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Do not track at your own risk October 15, 2012

Posted by David Card in Uncategorized.
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The headline of this story in Advertising Age reads: “Microsoft Takes Heat From Coke, P&G For ‘Do Not Track’ Browser.” Yet, several paragraphs into the piece:

Asked if the controversy would affect his advertising relationship with Microsoft, P&G Global Brand-Building Officer Marc Pritchard replied: “Nah.”

The Coke exec doesn’t exactly take Microsoft to the toolshed, either. I wouldn’t be surprised if Microsoft were hearing some grief from advertisers, even if they and publishers are using industry organizations like the ANA to express their discontent. A default Do Not Track setting does potentially throw off the mechanisms for ad targeting, especially from third-party networks and data providers.

Microsoft’s attempt to take the privacy high ground may ultimately alienate some advertisers, but the media seems to be blowing this story up a bit. After all, no one’s decided how the Do Not Track policies actually work yet.

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Google implements Do Not Track. Now what? September 17, 2012

Posted by David Card in Uncategorized.
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Google became the last of the big browser companies to support the Do Not Track privacy initiative by adding it into its latest developer version of Chrome. While this adds momentum and a little clarity to the movement, it leaves key questions unanswered. Will Do Not Track ease user privacy qualms, fend off restrictive government regulations, and prove a major disruption for digital advertising? Perhaps. Strict Do Not Track adherence could shift the balance of power in online advertising.

A quick refresher: Do Not Track is an HTTP header-based scheme to enable users to essentially set a beacon via their browser informing web sites that they don’t want to be served ads via third-party tracking mechanisms. Do Not Track is explicitly aimed at behavioral ad targeting based on a user’s web browsing habits. The major browser providers have now all committed to supporting Do Not Track, but their implementations vary.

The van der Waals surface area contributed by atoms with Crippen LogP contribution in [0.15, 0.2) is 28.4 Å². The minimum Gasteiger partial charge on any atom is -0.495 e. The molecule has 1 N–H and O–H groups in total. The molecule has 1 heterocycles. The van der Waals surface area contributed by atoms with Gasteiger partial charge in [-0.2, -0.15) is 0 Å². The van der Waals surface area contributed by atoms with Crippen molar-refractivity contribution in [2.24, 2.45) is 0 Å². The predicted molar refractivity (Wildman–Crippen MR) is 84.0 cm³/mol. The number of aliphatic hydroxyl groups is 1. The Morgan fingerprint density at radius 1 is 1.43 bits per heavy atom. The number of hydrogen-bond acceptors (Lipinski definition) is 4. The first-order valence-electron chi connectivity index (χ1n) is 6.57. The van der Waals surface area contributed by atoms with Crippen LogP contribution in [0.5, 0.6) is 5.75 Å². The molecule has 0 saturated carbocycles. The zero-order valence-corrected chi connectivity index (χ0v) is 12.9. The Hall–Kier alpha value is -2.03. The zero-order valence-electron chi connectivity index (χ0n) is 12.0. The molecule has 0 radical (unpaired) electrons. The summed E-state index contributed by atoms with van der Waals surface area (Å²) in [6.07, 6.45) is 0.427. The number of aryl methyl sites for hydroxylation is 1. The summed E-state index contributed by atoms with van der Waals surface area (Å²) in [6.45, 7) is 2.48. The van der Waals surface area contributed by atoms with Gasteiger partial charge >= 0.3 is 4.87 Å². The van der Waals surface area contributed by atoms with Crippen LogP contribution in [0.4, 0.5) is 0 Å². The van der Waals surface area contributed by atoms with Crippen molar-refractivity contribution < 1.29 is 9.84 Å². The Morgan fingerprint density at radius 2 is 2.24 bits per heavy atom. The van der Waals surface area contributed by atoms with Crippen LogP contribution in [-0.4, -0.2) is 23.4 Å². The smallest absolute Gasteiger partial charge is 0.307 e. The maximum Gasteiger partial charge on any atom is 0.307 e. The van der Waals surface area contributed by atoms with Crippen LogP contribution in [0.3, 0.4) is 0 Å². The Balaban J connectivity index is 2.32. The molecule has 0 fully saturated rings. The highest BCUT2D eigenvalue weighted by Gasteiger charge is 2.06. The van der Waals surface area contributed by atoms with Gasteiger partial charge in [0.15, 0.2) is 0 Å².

But that’s not surprising. Remember, the final details of exactly how Do Not Track works aren’t finished. U.S. government regulators are dancing around the issue, hoping the industry can come to a comfortable self-regulating scheme. Neutral industry bodies like the W3C and IETF are circling efforts from advertising and publisher site groups. There’s still a debate over whether Do Not Track should cover cookies and tracking, or just advertising served based on them. Microsoft’s aggressive intent to implement Do Not Track as an opt-out option was seen by some as taking the privacy high ground but by others as going too far: both the Mozilla and Apache organizations think Microsoft has overstepped the bounds on user intent.

Advertising apocalypse?

Online advertising doomsayers like to characterize the worst-case outcome of Do Not Track as an online advertising apocalypse. Proponents point out that behavioral targeting represents less than 20 percent of today’s online ad revenues, and that brand-name publishers with desirable audiences can continue to go about their business. Long-tail sites are the most at risk, they say.